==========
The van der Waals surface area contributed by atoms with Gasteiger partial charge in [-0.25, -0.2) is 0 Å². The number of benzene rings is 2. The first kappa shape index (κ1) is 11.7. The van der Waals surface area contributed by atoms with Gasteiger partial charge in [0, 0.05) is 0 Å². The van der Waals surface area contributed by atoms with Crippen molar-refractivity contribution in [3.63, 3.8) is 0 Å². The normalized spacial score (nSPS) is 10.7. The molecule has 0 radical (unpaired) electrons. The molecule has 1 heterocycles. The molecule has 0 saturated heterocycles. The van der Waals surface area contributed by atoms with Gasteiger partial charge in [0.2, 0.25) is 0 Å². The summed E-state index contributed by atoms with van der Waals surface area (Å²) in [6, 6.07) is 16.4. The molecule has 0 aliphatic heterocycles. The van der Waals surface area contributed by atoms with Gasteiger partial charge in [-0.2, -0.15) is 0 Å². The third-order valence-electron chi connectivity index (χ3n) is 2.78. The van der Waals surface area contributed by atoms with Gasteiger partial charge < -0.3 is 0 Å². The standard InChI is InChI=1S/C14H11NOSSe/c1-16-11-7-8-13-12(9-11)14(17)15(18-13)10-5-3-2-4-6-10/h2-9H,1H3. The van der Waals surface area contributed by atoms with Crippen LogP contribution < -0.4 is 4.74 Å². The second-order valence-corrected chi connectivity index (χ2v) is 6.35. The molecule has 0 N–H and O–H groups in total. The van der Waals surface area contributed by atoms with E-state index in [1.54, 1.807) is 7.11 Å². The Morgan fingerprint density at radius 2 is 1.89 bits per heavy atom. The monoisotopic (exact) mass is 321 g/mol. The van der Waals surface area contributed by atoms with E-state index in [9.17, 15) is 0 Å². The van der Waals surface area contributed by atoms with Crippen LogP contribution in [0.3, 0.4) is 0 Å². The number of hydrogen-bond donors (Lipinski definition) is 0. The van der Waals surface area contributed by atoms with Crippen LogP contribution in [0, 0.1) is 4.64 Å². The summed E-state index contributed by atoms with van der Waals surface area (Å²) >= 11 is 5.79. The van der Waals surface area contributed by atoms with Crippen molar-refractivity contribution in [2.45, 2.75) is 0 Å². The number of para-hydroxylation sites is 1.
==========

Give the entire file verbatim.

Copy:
The van der Waals surface area contributed by atoms with Gasteiger partial charge in [-0.25, -0.2) is 0 Å². The number of benzene rings is 2. The first kappa shape index (κ1) is 11.7. The van der Waals surface area contributed by atoms with Gasteiger partial charge in [0, 0.05) is 0 Å². The van der Waals surface area contributed by atoms with Crippen molar-refractivity contribution in [3.63, 3.8) is 0 Å². The normalized spacial score (nSPS) is 10.7. The molecule has 0 radical (unpaired) electrons. The molecule has 1 heterocycles. The molecule has 0 saturated heterocycles. The van der Waals surface area contributed by atoms with Gasteiger partial charge in [0.2, 0.25) is 0 Å². The summed E-state index contributed by atoms with van der Waals surface area (Å²) in [6, 6.07) is 16.4. The molecule has 0 aliphatic heterocycles. The van der Waals surface area contributed by atoms with Gasteiger partial charge in [-0.2, -0.15) is 0 Å². The third-order valence-electron chi connectivity index (χ3n) is 2.78. The van der Waals surface area contributed by atoms with Gasteiger partial charge < -0.3 is 0 Å². The standard InChI is InChI=1S/C14H11NOSSe/c1-16-11-7-8-13-12(9-11)14(17)15(18-13)10-5-3-2-4-6-10/h2-9H,1H3. The van der Waals surface area contributed by atoms with Crippen LogP contribution < -0.4 is 4.74 Å². The second-order valence-corrected chi connectivity index (χ2v) is 6.35. The molecule has 0 N–H and O–H groups in total. The van der Waals surface area contributed by atoms with E-state index in [1.54, 1.807) is 7.11 Å². The Morgan fingerprint density at radius 2 is 1.89 bits per heavy atom. The monoisotopic (exact) mass is 321 g/mol. The van der Waals surface area contributed by atoms with E-state index in [9.17, 15) is 0 Å². The van der Waals surface area contributed by atoms with Crippen LogP contribution in [0.3, 0.4) is 0 Å². The number of hydrogen-bond donors (Lipinski definition) is 0. The van der Waals surface area contributed by atoms with Crippen LogP contribution in [0, 0.1) is 4.64 Å². The summed E-state index contributed by atoms with van der Waals surface area (Å²) >= 11 is 5.79. The van der Waals surface area contributed by atoms with Crippen molar-refractivity contribution in [2.45, 2.75) is 0 Å². The number of para-hydroxylation sites is 1.